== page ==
These collection of clips are from the desert in the south of Israel. These are usually sudden events (though fairly predictable after rainfall events) in otherwise open and dry river-beds. Vast amounts of water that could have been held, directed and put to some kind of ecological use … but most of it just flows through (I don’t know where to).
Sepp Holzer’s ingenuity at work. In constructing terraces he comes across a hardpan layer of clay. He lays about 100 of slitted pipes that drain naturally with the contour of the hardpan and those pipes collect into a cistern which is used to create head pressure for a house downhill from it. The terraces are forested, quality, naturally mulched and fertilized soil is built, that soil retains lots of moisture, moisture stops draining at the hardpan, meets the slitted pipes and becomes a spring … now flowing at 5 liters per minute all year long (regardless of climate):
via zach @ Permies
It seems like a damn has been opened … and water knowledge keeps flowing to me.
Another great demonstration of keyline design used to replenish a landscape and to insure water security. This one in north-west USA:
Yesterday we went for a walk around the valley in which Bhudeva is located (into which we envision Bhudeva expanding). It was a cool and sunny day. We walked around the first two-thirds of the ridge surrounding the valley but gave up on the final third because cold air was blowing into our faces and we are both recuperating from slight illness.
Every time we go on such a walk we see more, the valley reveals itself to us.
The north-facing slopes are in better ecological shape, or at least in a lesser state of deterioration. They are partially forested, though the forests are not smartly planted nor properly maintained. The slopes are softer and in some areas there are terraces. It has some very old fruit trees with good yields (given enough rain).
The south-facing slopes are well on their way to desertification. Above the keyline they are for the most part bare, steep (much more than the north facing slopes) and collapsing. At and beneath the keyline there are plenty of beautiful locations for additional houses for people who will join us in the future.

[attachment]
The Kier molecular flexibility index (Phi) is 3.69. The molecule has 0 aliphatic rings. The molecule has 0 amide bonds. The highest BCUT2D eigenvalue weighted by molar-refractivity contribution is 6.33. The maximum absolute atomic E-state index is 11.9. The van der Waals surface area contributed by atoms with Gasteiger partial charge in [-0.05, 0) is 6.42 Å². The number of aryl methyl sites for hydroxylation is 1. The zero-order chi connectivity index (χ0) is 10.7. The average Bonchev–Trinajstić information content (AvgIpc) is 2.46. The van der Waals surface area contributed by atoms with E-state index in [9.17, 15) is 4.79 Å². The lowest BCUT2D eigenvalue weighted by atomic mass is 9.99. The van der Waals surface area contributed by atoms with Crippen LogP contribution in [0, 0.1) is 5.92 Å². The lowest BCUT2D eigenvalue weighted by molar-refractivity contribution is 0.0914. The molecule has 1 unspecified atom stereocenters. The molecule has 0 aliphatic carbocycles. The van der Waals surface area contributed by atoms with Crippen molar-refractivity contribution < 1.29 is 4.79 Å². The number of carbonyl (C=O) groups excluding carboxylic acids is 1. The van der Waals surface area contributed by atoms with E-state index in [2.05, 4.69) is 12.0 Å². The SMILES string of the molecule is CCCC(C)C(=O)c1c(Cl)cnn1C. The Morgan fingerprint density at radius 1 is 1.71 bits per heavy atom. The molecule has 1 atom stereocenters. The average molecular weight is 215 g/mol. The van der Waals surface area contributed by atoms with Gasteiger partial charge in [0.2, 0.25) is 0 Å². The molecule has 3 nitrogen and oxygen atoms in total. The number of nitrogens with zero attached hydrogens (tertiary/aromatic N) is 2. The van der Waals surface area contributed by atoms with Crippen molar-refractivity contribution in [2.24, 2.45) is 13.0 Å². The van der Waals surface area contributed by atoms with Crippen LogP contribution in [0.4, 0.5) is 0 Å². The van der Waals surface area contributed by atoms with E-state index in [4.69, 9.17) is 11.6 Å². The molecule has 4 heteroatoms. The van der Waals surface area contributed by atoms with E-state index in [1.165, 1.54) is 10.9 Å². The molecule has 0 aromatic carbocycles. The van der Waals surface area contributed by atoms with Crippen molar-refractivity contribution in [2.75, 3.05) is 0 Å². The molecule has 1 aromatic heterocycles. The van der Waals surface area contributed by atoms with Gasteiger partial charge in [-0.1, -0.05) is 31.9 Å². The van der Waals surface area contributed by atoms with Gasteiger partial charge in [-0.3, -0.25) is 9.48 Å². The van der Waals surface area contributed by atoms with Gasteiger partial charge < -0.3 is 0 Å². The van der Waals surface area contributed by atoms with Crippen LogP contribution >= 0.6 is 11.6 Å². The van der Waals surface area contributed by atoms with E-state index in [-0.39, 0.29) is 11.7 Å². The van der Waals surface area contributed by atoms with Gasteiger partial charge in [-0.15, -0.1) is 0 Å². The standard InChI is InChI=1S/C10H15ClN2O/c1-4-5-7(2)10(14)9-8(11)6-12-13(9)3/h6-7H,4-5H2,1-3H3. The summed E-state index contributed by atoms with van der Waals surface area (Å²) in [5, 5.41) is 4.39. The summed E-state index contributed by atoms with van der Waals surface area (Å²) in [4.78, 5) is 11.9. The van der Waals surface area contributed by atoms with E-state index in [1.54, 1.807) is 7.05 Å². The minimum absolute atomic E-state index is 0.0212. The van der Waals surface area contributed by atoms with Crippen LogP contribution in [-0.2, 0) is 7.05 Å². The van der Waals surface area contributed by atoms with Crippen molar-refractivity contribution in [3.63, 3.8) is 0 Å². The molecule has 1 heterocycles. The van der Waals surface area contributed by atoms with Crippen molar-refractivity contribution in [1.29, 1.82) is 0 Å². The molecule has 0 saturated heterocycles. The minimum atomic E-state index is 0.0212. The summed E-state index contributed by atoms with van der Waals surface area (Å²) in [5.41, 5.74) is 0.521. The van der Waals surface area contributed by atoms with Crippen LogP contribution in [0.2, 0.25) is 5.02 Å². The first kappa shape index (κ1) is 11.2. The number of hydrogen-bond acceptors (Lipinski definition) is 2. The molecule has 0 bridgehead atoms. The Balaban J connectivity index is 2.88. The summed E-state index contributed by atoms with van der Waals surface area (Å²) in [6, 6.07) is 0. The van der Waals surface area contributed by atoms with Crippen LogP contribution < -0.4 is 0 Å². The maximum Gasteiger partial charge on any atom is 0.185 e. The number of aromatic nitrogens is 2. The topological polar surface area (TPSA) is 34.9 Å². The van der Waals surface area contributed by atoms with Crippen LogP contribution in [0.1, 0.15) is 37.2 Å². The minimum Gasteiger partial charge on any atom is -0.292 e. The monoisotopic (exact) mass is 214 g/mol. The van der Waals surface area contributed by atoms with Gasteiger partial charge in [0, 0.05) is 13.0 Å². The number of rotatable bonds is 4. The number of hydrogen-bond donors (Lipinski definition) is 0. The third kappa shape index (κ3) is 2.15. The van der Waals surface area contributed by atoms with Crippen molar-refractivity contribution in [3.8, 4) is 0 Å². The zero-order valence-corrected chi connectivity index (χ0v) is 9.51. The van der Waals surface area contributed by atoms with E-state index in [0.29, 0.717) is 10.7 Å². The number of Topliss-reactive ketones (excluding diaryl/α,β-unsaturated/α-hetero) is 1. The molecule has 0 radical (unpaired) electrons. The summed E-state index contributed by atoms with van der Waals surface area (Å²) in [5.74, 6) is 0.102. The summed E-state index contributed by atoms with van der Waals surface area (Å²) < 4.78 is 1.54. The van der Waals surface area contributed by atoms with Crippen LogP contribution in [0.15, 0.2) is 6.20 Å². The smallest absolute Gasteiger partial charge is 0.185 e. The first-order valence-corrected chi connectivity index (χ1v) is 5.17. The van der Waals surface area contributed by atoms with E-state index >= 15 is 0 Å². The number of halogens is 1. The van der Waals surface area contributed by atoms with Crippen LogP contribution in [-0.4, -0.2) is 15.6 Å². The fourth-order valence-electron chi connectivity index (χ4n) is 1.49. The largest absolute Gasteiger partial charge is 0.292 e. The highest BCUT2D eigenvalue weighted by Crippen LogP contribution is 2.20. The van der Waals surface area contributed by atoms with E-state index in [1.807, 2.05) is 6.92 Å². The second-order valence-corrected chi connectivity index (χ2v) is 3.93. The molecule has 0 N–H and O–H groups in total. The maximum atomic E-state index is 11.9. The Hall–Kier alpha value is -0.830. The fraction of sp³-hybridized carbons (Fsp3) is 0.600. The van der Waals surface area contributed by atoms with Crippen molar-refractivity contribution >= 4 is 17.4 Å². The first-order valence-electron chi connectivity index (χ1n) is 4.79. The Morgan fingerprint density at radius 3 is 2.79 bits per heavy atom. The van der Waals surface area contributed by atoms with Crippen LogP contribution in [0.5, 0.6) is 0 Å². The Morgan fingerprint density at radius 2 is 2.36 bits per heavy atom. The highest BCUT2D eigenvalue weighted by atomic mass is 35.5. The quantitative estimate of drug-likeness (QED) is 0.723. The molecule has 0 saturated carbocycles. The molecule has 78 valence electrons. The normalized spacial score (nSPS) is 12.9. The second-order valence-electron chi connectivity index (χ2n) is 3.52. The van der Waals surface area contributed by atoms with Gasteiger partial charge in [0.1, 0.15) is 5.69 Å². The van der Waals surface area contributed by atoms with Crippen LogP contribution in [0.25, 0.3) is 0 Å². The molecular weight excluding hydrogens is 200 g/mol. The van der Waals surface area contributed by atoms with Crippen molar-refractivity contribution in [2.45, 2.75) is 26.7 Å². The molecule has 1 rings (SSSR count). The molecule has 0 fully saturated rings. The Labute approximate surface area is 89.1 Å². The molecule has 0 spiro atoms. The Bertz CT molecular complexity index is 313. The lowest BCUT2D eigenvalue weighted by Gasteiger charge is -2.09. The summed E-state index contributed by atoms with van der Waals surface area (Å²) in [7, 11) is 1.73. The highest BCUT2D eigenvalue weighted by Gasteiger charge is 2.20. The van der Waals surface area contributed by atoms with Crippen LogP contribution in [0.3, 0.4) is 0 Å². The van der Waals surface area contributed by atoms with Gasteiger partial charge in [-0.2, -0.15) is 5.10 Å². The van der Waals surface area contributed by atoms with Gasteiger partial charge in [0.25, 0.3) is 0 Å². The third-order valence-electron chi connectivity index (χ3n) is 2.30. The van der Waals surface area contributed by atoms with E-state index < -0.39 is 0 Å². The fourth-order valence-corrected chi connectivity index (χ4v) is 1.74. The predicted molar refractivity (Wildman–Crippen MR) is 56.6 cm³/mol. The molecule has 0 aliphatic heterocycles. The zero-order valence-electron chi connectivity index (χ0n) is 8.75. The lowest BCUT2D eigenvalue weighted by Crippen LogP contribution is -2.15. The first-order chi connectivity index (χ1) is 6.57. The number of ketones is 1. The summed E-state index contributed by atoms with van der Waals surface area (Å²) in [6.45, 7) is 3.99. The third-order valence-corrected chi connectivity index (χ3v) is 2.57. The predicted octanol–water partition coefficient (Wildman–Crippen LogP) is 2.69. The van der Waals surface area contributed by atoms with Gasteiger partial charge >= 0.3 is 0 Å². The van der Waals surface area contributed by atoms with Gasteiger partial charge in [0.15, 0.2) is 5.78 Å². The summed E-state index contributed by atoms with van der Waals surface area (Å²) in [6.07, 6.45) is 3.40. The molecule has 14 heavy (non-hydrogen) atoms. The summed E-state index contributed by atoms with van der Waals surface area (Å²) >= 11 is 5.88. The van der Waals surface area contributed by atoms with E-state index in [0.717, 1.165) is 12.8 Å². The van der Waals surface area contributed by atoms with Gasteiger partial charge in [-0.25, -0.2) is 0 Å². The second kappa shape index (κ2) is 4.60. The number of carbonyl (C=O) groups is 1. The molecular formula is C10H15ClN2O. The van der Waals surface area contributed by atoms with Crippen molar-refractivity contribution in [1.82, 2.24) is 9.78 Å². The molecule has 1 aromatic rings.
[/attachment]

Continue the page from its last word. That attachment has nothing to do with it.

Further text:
However the feature that most struck us in the poor south-facing slopes was the intricate and interconnected array of gullies. Though they are a product of erosion they are also naturally built water reservoirs. It is as if the land itself has taken measures and is slowly preparing to take in more water to heal itself. We could see substantial water storage laid out in beautiful, naturally dug shapes throughout the landscapes. Relatively small damns dispersed throughout the landscape may make a huge impact on the landscape. These formations also traverse the slopes traveling in soft paths from top to bottom.
We’ve been told that a stream once ran down into our property (on the eroded north facing slope). We could see a potential for two such streams and are very much looking forward to performing earthworks that may yet bring them back to life.
We also realized that the valley offers endless niches of diverse microclimates that are like a playground for generations to come. For traditional farming this place is uninviting … it is very hard (in many places impossible) to work in open, plowed, monocultured fields. However for us it has endless possibilities and potential. This is what makes it ours (even the parts we do not yet own) … we see it.
The walk invited me to continue my own process and practice of surrender. To realize that we have already taken a huge step. We are here. There is still so much to do … endless work actually. There are still questions on how we’ll be able to do it … still many unknowns. But … we are here.
Water has been a prominent subject on my mind in recent weeks (months already?). With the understanding that fertile soils are the basis for any … ummm … life! well established in my consciousness the door is opened to the subject of how to restore (and maintain) eroded soils (of which we have numerous kinds on our land). Water has appeared as THE answer. It surfaced in two distinct ways.
The first was Sepp Holzer’s new book Desert or Paradise. I have mixed feelings and thoughts about this book which feels less complete then the exceptional Sepp Holzer’s Permaculture (I have plans to start doing book reviews, but plans are rolling out slowly these days). Then came this excellent series of videos by Darren Doherty whom I’ve only recently discovered and whom I’ve grown to admire. In this series he demonstrates core ideas of keyline design … at the beach. Here is part 1 (of 5):